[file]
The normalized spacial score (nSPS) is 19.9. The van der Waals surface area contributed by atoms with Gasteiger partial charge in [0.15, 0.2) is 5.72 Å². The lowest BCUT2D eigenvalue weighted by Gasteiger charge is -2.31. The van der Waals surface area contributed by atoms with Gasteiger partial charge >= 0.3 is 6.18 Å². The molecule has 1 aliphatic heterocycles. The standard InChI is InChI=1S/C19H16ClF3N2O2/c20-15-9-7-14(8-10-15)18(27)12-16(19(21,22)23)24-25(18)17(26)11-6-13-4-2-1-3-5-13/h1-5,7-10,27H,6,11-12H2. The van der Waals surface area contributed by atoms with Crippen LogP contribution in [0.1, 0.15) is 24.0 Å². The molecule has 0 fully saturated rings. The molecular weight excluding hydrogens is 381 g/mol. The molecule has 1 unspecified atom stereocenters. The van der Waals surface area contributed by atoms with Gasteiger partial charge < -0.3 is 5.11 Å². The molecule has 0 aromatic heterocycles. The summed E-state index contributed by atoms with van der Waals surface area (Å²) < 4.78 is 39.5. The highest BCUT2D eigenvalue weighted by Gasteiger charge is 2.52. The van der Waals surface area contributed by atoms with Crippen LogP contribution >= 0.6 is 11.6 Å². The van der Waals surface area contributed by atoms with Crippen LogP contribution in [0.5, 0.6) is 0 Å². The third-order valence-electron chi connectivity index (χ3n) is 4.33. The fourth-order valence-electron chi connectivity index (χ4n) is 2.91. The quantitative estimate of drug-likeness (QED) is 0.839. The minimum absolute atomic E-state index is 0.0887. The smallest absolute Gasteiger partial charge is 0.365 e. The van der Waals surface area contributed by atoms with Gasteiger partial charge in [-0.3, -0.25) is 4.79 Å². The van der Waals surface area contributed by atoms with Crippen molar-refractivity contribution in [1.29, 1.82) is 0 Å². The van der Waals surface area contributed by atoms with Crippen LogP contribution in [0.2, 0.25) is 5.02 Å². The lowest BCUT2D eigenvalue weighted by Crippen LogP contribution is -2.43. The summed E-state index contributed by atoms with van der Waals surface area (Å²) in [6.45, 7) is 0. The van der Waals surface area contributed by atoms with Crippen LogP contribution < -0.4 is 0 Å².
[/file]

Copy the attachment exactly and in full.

The normalized spacial score (nSPS) is 19.9. The van der Waals surface area contributed by atoms with Gasteiger partial charge in [0.15, 0.2) is 5.72 Å². The lowest BCUT2D eigenvalue weighted by Gasteiger charge is -2.31. The van der Waals surface area contributed by atoms with Gasteiger partial charge >= 0.3 is 6.18 Å². The molecule has 1 aliphatic heterocycles. The standard InChI is InChI=1S/C19H16ClF3N2O2/c20-15-9-7-14(8-10-15)18(27)12-16(19(21,22)23)24-25(18)17(26)11-6-13-4-2-1-3-5-13/h1-5,7-10,27H,6,11-12H2. The van der Waals surface area contributed by atoms with Crippen LogP contribution in [0.1, 0.15) is 24.0 Å². The molecule has 0 fully saturated rings. The molecular weight excluding hydrogens is 381 g/mol. The molecule has 1 unspecified atom stereocenters. The van der Waals surface area contributed by atoms with Gasteiger partial charge < -0.3 is 5.11 Å². The molecule has 0 aromatic heterocycles. The summed E-state index contributed by atoms with van der Waals surface area (Å²) < 4.78 is 39.5. The highest BCUT2D eigenvalue weighted by Gasteiger charge is 2.52. The van der Waals surface area contributed by atoms with Crippen LogP contribution >= 0.6 is 11.6 Å². The van der Waals surface area contributed by atoms with Crippen LogP contribution in [0.5, 0.6) is 0 Å². The third-order valence-electron chi connectivity index (χ3n) is 4.33. The fourth-order valence-electron chi connectivity index (χ4n) is 2.91. The quantitative estimate of drug-likeness (QED) is 0.839. The minimum absolute atomic E-state index is 0.0887. The smallest absolute Gasteiger partial charge is 0.365 e. The van der Waals surface area contributed by atoms with Gasteiger partial charge in [-0.3, -0.25) is 4.79 Å². The van der Waals surface area contributed by atoms with Crippen molar-refractivity contribution in [1.29, 1.82) is 0 Å². The van der Waals surface area contributed by atoms with Crippen LogP contribution in [0.2, 0.25) is 5.02 Å². The lowest BCUT2D eigenvalue weighted by Crippen LogP contribution is -2.43. The summed E-state index contributed by atoms with van der Waals surface area (Å²) in [6.45, 7) is 0. The van der Waals surface area contributed by atoms with Crippen LogP contribution < -0.4 is 0 Å².